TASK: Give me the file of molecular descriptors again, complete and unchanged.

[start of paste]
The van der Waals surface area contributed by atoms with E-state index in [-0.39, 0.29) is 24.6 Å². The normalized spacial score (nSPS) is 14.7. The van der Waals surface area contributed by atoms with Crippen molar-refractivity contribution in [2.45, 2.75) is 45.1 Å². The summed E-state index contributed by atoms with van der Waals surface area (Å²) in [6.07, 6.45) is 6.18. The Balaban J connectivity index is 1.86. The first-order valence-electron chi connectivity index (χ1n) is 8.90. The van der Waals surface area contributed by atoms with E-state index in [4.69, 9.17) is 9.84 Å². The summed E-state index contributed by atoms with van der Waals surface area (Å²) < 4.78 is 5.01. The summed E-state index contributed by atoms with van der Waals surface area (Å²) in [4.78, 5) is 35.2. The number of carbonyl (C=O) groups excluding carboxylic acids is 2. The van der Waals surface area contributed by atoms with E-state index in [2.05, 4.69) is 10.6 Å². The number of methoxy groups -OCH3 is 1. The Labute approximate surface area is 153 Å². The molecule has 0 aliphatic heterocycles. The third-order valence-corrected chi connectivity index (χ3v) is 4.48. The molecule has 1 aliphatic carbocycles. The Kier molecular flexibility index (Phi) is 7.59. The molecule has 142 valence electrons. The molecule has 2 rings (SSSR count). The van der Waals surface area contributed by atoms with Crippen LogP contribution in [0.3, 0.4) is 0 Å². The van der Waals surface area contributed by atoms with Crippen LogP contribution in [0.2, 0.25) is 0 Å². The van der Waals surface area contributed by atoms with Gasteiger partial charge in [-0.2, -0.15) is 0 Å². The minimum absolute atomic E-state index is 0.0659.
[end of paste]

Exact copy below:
The van der Waals surface area contributed by atoms with E-state index in [-0.39, 0.29) is 24.6 Å². The normalized spacial score (nSPS) is 14.7. The van der Waals surface area contributed by atoms with Crippen molar-refractivity contribution in [2.45, 2.75) is 45.1 Å². The summed E-state index contributed by atoms with van der Waals surface area (Å²) in [6.07, 6.45) is 6.18. The Balaban J connectivity index is 1.86. The first-order valence-electron chi connectivity index (χ1n) is 8.90. The van der Waals surface area contributed by atoms with E-state index in [4.69, 9.17) is 9.84 Å². The summed E-state index contributed by atoms with van der Waals surface area (Å²) < 4.78 is 5.01. The summed E-state index contributed by atoms with van der Waals surface area (Å²) in [4.78, 5) is 35.2. The number of carbonyl (C=O) groups excluding carboxylic acids is 2. The van der Waals surface area contributed by atoms with E-state index in [2.05, 4.69) is 10.6 Å². The number of methoxy groups -OCH3 is 1. The Labute approximate surface area is 153 Å². The molecule has 0 aliphatic heterocycles. The third-order valence-corrected chi connectivity index (χ3v) is 4.48. The molecule has 1 aliphatic carbocycles. The Kier molecular flexibility index (Phi) is 7.59. The molecule has 142 valence electrons. The molecule has 2 rings (SSSR count). The van der Waals surface area contributed by atoms with Crippen LogP contribution in [0.3, 0.4) is 0 Å². The van der Waals surface area contributed by atoms with Crippen LogP contribution in [0.2, 0.25) is 0 Å². The van der Waals surface area contributed by atoms with Gasteiger partial charge in [-0.2, -0.15) is 0 Å². The minimum absolute atomic E-state index is 0.0659.